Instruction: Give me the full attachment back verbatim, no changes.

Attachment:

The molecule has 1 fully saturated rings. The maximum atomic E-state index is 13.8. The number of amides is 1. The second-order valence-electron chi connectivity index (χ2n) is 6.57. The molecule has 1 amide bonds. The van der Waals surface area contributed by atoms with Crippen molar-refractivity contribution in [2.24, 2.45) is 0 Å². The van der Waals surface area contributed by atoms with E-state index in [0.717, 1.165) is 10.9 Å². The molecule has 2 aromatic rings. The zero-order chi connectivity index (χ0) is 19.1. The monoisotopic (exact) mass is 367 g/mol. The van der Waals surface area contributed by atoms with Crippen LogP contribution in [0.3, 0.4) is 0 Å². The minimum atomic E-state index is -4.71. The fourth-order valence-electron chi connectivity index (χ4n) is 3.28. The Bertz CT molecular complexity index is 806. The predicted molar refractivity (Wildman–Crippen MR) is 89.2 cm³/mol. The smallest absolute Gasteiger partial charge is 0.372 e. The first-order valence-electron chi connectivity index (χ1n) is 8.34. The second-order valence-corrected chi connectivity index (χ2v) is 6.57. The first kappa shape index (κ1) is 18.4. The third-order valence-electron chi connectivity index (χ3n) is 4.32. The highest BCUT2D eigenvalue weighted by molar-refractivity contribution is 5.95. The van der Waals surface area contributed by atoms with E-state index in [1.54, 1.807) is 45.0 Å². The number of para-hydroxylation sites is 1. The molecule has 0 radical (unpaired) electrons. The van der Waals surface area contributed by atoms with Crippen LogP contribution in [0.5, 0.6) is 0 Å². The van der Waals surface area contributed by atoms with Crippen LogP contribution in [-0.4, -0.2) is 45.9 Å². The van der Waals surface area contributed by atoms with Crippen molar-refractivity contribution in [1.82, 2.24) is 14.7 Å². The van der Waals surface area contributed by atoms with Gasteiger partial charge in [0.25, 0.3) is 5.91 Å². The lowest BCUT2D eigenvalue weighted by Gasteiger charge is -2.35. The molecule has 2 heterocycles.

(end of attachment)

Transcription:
The molecule has 1 fully saturated rings. The maximum atomic E-state index is 13.8. The number of amides is 1. The second-order valence-electron chi connectivity index (χ2n) is 6.57. The molecule has 1 amide bonds. The van der Waals surface area contributed by atoms with Crippen molar-refractivity contribution in [2.24, 2.45) is 0 Å². The van der Waals surface area contributed by atoms with E-state index in [0.717, 1.165) is 10.9 Å². The molecule has 2 aromatic rings. The zero-order chi connectivity index (χ0) is 19.1. The monoisotopic (exact) mass is 367 g/mol. The van der Waals surface area contributed by atoms with Crippen LogP contribution in [0.3, 0.4) is 0 Å². The minimum atomic E-state index is -4.71. The fourth-order valence-electron chi connectivity index (χ4n) is 3.28. The Bertz CT molecular complexity index is 806. The predicted molar refractivity (Wildman–Crippen MR) is 89.2 cm³/mol. The smallest absolute Gasteiger partial charge is 0.372 e. The first-order valence-electron chi connectivity index (χ1n) is 8.34. The second-order valence-corrected chi connectivity index (χ2v) is 6.57. The first kappa shape index (κ1) is 18.4. The third-order valence-electron chi connectivity index (χ3n) is 4.32. The highest BCUT2D eigenvalue weighted by molar-refractivity contribution is 5.95. The van der Waals surface area contributed by atoms with E-state index in [1.54, 1.807) is 45.0 Å². The number of para-hydroxylation sites is 1. The molecule has 0 radical (unpaired) electrons. The van der Waals surface area contributed by atoms with Crippen LogP contribution in [0.5, 0.6) is 0 Å². The van der Waals surface area contributed by atoms with Crippen LogP contribution in [-0.4, -0.2) is 45.9 Å². The van der Waals surface area contributed by atoms with Crippen molar-refractivity contribution in [1.82, 2.24) is 14.7 Å². The van der Waals surface area contributed by atoms with Gasteiger partial charge in [0.25, 0.3) is 5.91 Å². The lowest BCUT2D eigenvalue weighted by Gasteiger charge is -2.35. The molecule has 2 heterocycles.